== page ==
MotoGP riders need more than just a motorcycle for a race. They need specially designed suits, boots, and gloves. Many protective elements go in making these highly protective racing gears such as knee sliders, elbow pads, etc. But, another very important factor to be considered when it comes to their suits and helmets is the comfort level the rider needs.
Weather also plays a big role in determining the type of equipment a MotoGP rider needs. For example, rain can add several levels of extra risk for a MotoGP rider. In case of a fall, you need the suit to be able to resist abrasion and protect the rider. If you also ride a sports bike and follow MotoGP racing, you need to know what goes into the safety elements of a rider. MotoGP riding gears are made keeping the riders’ safety in mind, whether they are professional racers or everyday bike riders like you and me.
Of course, you don’t need to be in a MotoGP pilot’s outfit every time you go out, but you can always take a leaf out of their book to ride extra safely.
Being fit is an advantage for anybody riding a heavy bike and an insight in a MotoGP rider’s physical training might be the inspiration you need. Lastly, modern motorcycle technology such as traction control can also help you in intense situations. So here we go…
Riding Gear- Striking a balance between protection and comfort
The basic purpose of a motorcycle helmet is to protect the rider’s head during impact. The color and designs of a MotoGP helmet can be very attractive. Riders wear a full-face helmet made of carbon fiber in order to be as light as possible.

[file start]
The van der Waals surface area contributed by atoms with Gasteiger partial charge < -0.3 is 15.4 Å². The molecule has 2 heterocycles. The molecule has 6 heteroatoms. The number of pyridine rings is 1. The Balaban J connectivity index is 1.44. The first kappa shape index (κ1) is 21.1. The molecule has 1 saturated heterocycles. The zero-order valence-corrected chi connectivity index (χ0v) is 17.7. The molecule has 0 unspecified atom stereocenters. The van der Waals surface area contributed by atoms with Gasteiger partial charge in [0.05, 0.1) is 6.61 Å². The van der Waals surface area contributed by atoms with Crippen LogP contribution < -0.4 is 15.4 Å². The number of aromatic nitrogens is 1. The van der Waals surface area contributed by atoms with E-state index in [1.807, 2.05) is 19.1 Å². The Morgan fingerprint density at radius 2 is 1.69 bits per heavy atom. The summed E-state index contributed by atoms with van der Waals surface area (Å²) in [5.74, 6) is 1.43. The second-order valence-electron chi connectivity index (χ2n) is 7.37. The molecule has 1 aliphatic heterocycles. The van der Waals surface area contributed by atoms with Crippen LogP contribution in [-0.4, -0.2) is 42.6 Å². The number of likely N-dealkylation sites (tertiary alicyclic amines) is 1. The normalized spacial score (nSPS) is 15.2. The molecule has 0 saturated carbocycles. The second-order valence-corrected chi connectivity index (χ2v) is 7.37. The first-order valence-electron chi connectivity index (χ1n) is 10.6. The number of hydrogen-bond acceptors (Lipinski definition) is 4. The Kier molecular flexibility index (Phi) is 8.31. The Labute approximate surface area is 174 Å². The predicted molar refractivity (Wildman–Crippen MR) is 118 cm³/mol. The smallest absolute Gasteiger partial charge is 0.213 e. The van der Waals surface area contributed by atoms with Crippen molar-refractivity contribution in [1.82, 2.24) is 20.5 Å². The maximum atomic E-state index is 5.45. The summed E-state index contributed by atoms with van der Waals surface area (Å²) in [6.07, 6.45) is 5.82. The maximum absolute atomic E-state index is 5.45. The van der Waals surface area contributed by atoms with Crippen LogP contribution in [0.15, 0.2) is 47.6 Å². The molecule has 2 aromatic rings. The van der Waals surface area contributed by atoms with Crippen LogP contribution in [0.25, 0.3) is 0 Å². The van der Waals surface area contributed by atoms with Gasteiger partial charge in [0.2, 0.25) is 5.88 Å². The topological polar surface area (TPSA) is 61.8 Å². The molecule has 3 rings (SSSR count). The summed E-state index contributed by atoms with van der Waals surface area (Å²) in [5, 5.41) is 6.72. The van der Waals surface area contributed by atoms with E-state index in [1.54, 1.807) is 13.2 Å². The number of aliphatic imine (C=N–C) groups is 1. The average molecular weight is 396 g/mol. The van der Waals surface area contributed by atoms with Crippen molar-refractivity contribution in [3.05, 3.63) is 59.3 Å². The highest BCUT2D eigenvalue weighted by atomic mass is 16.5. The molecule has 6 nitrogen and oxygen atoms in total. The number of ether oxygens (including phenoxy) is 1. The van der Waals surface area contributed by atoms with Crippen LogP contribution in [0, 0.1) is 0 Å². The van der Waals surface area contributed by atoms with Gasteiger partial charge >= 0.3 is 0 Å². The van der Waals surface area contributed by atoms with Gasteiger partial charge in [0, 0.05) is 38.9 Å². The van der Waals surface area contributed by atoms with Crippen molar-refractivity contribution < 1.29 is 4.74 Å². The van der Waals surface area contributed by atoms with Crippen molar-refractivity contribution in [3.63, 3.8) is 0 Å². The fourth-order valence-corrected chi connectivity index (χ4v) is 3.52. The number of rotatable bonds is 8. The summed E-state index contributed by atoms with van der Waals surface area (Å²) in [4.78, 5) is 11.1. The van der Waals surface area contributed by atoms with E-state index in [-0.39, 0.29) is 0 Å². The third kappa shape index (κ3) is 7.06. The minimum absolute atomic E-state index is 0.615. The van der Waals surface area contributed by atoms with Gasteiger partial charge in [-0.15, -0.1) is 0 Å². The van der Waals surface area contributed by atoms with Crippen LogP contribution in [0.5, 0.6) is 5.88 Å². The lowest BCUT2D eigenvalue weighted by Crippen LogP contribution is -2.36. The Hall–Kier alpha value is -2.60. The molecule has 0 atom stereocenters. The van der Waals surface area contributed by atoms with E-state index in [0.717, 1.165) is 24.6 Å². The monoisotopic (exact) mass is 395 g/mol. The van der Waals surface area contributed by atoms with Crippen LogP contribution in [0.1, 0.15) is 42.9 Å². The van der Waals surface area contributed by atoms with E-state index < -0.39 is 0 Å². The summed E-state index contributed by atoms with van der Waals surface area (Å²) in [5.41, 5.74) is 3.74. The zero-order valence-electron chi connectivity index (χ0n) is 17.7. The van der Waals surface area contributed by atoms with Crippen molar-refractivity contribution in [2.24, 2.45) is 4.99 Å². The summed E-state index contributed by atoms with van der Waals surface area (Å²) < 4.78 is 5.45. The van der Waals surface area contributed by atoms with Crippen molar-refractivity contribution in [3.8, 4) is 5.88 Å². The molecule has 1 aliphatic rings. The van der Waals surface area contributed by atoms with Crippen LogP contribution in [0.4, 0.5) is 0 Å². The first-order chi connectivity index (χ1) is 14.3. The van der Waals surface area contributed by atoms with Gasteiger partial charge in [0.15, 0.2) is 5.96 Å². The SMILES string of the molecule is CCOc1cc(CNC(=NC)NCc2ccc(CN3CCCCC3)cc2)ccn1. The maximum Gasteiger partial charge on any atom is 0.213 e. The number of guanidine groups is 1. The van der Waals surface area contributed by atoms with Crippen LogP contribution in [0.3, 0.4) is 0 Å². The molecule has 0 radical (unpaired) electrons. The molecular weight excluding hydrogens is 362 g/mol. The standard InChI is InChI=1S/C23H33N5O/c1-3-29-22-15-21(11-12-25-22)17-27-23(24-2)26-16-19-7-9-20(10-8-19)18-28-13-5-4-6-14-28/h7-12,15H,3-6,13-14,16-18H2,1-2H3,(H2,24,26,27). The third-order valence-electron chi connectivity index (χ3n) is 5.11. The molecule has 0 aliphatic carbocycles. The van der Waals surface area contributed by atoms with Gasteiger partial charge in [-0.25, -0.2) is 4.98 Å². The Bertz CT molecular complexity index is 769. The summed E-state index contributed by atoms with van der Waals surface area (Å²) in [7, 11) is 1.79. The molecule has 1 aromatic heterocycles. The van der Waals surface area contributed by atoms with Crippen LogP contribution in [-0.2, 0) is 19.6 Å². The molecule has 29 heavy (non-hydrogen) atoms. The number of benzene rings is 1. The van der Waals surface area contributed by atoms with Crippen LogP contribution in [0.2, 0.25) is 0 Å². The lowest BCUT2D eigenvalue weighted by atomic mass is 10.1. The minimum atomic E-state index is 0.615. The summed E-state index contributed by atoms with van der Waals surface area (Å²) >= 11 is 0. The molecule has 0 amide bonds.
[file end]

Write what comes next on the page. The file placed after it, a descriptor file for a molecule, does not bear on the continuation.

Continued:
Helmets can be customized to achieve maximum protection and comfort. The air intake determines the comfort of the rider and it can be adjusted as per his needs. In order to offer maximum comfort, the helmets can weigh as less as 0,5 kg.
Starting in 2018, it is now mandatory for all MotoGP riders to wear an approved airbag system inside their leather racing suits for extra protection. These have to be functional when the rider is on track. The airbag system is actually a protective element which will inflate when it detects that the rider is about to fall or has fallen. It hardly takes a few milliseconds for the different parts of the suit to inflate.
The chest and arms are the major parts and once inflated, they work really well in softening the impact. Even if the rider decides to continue racing again after a fall, there is a second charge as well in the system, which will be ready to go again with the rider and protect him again if needed. This is the most advanced protective technology available to riders currently and it is so accurate, it can gauge the difference between a proper fall and a close shave.
There are protective pieces in the suit that can slip into the inner pockets. These pieces help to protect vulnerable areas against abrasion and also absorb the impact after a fall. These elements are designed in a way to keep them lightweight and also provide maximum absorption abilities. This helps to keep the rider comfortable as well as protected.
Boots and Gloves
MotoGP riders’ boots and gloves need to have extra protection in certain areas and also be comfortable for the rider to wear. A rider must be able to feel his hands and feet easily as those are the two parts he uses the most to control his motorcycle. They should be lightweight and the gloves generally have extra protection at the knuckles, fingers and the base of the palm. These are the most vulnerable areas in case of impact. Protective gloves also feature a protective plate near the wrists.